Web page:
M1Rs are proposed to mediate many of the actions of acetylcholine in the hippocampus, where they are expressed predominantly in excitatory neurons on both somatic and dendritic compartments (Levey et al. 1995; Yamasaki et al. 2010), as well as some expression in inhibitory interneurons (Cea-del Rio et al. 2010; Yi et al. 2014). However, the precise roles of M1Rs have been difficult to define due to the lack, until recently, of ligands with sufficient selectivity to unambiguously identify the roles of M1Rs in brain slices or in vivo. The recently developed ligands, in combination with the availability of M1R knock-out (M1R KO) mice, now enable such studies to be performed. Indeed, recent work shows that M1Rs play an important role in hippocampus-dependent learning and memory through their ability to strongly depolarize hippocampal pyramidal neurons and by facilitating the induction of long-term synaptic plasticity (Anagnostaras et al. 2003; Wess 2004; Shinoe et al. 2005; Dickinson et al. 2009; Bradley et al. 2010; Buchanan et al. 2010; Dasari and Gulledge 2011; Digby et al. 2012). M1Rs depolarize hippocampal pyramidal neurons by inhibiting voltage-dependent Kv7 potassium channels that mediate the “M-current” (Dasari and Gulledge 2011) and likely promote back propagation of action potentials into the dendrites to promote long-term potentiation (LTP) induction (Tsubokawa and Ross 1997; Petrovic et al. 2012). However, M1Rs have also recently been shown to enhance NMDA receptor (NMDAR) activity in CA1 pyramidal neurons by inhibiting SK potassium channels located on postsynaptic spines that negatively regulate NMDAR function (Buchanan et al. 2010; Giessel and Sabatini 2010). This second mechanism also plays an important role in promoting NMDAR-dependent synaptic plasticity.

Here, we have further investigated the roles of M1Rs in hippocampus using recently developed M1R-selective agonists: 77-LH-28-1 and GSK-5 (Langmead et al. 2008; Budzik et al. 2010). We use them in combination with M1R KO mice to show that application of M1R agonist to adult hippocampal slices produces a robust potentiation of glutamatergic synaptic transmission on CA1 pyramidal neurons that is NMDAR-dependent and bi-directionally occludes with synaptically induced LTP.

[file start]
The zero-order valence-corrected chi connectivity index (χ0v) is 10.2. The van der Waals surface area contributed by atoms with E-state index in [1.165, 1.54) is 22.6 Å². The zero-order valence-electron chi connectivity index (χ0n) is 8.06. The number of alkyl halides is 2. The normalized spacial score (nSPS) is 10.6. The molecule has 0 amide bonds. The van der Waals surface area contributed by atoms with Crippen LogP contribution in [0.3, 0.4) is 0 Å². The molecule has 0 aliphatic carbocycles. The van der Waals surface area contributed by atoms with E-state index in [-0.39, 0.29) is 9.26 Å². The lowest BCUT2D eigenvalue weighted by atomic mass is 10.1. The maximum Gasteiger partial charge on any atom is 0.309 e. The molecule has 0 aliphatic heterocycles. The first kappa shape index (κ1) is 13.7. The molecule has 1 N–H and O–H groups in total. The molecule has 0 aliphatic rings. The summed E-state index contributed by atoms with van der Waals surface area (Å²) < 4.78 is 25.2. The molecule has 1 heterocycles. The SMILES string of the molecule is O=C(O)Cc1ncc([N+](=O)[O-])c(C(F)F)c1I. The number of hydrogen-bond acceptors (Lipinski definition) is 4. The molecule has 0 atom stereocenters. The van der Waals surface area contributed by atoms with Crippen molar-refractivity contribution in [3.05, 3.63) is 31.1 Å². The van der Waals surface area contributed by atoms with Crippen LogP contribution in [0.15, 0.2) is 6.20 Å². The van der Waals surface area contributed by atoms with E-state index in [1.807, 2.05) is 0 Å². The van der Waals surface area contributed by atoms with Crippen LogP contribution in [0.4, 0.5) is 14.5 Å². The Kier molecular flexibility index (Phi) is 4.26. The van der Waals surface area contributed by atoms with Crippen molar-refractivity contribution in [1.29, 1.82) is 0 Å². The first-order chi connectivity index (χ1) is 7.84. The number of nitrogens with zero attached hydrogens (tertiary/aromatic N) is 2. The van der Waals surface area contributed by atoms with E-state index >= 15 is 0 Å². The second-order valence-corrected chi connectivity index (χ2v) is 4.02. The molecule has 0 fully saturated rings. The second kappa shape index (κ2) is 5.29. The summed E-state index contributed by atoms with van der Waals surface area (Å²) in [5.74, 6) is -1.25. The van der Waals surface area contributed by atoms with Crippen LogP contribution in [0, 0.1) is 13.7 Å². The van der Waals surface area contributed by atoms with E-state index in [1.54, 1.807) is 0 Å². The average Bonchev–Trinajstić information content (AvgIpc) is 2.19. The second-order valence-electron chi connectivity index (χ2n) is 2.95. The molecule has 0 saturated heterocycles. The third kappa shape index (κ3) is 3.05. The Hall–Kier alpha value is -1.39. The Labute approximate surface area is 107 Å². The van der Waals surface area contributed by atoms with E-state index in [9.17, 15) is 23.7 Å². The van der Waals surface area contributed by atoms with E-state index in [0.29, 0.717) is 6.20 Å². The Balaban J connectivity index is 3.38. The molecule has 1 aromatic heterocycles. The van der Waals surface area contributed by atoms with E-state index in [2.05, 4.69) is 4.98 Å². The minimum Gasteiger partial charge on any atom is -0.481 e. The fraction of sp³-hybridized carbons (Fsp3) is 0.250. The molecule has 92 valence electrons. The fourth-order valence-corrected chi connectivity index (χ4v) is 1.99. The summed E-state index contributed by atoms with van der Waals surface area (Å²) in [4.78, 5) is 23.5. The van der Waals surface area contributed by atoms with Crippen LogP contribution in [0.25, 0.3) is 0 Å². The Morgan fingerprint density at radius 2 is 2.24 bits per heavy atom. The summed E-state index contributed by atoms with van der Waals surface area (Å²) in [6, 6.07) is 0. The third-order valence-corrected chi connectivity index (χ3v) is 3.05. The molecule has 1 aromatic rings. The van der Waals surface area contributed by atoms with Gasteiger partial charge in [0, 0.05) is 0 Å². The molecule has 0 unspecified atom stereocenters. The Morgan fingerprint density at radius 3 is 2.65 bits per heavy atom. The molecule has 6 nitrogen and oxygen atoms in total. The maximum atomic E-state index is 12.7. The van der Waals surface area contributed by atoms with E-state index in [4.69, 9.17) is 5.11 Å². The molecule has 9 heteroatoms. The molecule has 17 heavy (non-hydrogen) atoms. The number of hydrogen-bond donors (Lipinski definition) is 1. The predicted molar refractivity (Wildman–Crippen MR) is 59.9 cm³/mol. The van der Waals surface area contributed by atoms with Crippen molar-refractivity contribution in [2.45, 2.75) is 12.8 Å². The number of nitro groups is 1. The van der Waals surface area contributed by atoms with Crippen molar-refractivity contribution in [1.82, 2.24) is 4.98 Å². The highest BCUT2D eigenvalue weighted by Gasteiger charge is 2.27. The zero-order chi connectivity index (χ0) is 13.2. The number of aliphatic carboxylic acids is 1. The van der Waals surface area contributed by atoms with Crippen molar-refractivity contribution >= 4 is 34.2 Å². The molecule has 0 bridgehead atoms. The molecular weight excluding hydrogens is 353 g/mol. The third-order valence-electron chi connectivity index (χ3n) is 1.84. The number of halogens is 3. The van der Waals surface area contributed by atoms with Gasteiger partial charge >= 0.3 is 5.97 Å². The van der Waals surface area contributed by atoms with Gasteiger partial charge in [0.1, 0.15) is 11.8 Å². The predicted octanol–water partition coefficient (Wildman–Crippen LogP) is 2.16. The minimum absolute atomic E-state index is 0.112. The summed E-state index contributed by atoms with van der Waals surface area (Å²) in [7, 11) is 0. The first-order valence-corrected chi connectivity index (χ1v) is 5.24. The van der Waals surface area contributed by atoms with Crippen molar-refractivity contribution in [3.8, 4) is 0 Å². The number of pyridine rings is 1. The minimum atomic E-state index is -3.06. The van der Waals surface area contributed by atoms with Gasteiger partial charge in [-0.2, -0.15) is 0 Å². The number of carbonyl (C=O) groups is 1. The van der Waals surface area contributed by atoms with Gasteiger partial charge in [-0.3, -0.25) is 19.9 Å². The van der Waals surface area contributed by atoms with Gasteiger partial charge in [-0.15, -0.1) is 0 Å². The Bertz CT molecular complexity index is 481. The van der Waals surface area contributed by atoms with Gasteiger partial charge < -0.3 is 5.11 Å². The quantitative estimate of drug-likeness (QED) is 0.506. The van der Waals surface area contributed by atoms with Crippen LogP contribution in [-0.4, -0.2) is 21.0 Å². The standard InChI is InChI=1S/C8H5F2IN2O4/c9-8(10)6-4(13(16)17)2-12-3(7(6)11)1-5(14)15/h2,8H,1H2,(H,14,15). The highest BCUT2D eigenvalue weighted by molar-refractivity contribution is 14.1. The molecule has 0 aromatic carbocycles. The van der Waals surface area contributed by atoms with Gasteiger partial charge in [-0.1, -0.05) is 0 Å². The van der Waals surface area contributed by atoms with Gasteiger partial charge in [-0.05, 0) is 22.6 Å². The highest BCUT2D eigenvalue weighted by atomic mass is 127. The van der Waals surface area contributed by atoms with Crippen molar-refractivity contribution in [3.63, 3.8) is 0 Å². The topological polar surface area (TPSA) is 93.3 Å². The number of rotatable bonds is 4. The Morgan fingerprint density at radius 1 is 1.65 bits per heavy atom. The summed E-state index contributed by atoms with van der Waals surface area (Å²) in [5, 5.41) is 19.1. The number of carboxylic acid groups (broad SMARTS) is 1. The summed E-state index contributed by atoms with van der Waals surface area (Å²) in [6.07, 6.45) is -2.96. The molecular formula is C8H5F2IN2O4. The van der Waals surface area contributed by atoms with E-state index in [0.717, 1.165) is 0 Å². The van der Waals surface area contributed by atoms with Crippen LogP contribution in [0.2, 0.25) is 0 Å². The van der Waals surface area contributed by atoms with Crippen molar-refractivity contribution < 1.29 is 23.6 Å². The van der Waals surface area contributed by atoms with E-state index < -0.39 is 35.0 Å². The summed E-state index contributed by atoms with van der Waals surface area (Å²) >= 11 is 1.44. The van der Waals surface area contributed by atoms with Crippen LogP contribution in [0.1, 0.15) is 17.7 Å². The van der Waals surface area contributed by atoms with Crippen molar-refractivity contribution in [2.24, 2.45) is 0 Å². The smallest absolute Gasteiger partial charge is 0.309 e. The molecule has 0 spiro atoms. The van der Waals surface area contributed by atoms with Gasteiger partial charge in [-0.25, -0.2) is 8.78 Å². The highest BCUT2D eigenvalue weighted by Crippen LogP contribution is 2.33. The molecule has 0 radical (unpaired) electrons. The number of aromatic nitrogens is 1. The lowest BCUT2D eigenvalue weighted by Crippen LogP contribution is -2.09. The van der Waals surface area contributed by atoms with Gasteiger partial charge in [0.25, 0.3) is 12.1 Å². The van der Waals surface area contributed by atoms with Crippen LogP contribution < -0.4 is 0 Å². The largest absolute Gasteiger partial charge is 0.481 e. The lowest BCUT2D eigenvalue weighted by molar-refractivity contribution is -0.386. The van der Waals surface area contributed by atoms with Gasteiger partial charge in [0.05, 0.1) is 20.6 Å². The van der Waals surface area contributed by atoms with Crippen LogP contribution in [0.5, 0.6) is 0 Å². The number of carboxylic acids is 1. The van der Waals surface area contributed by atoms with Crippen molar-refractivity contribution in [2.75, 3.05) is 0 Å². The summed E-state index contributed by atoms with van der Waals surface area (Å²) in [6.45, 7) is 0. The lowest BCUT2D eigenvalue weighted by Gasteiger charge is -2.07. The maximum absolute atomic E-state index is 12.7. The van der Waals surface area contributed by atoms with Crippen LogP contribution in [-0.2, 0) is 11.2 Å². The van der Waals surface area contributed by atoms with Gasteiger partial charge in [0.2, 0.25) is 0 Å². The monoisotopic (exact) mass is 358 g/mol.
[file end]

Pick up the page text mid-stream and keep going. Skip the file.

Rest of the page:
Materials and Methods

Ethical Approval

All animal procedures and experiments were conducted in accordance with the United Kingdom Animals (Scientific Procedures) Act 1986 and EU Directive 2010/63/EU 2010. All experimental protocols were approved by the British National Committee for Ethics in Animal Research.

Native Mouse Membrane Preparation

All procedures were performed at 4°C. Tissue samples were homogenized in sucrose buffer (10 mm HEPES, 1 mm EGTA, 1 mm DTT, 10% sucrose and 1 tablet/50 mL Complete Protease Inhibitor Cocktail; pH 7.4) using an electric IKA RW20 (800 rpm) with glass/teflon homogenizer. Homogenate was centrifuged at 1000×g for 10 min and supernatant collected, the pellet was rehomogenized and centrifuged again, as above, and supernatant pooled and centrifuged at 11 000×g for 20 min. The resulting pellet was suspended in a final storage buffer (10 mm HEPES, 1 mm EGTA, 1 mm MgCl2, 1 mm DTT; pH 7.4) and centrifuged at 27 000×g for 20 min. Supernatant was removed and the final pellet suspended in 2 mL of final storage buffer. Protein concentration was measured using the Bradford method (Bradford 1976) (Coomassie Plus, Bio-Rad protein assay kit) with bovine gamma globulin standards. Samples were then aliquoted and stored at −80°C.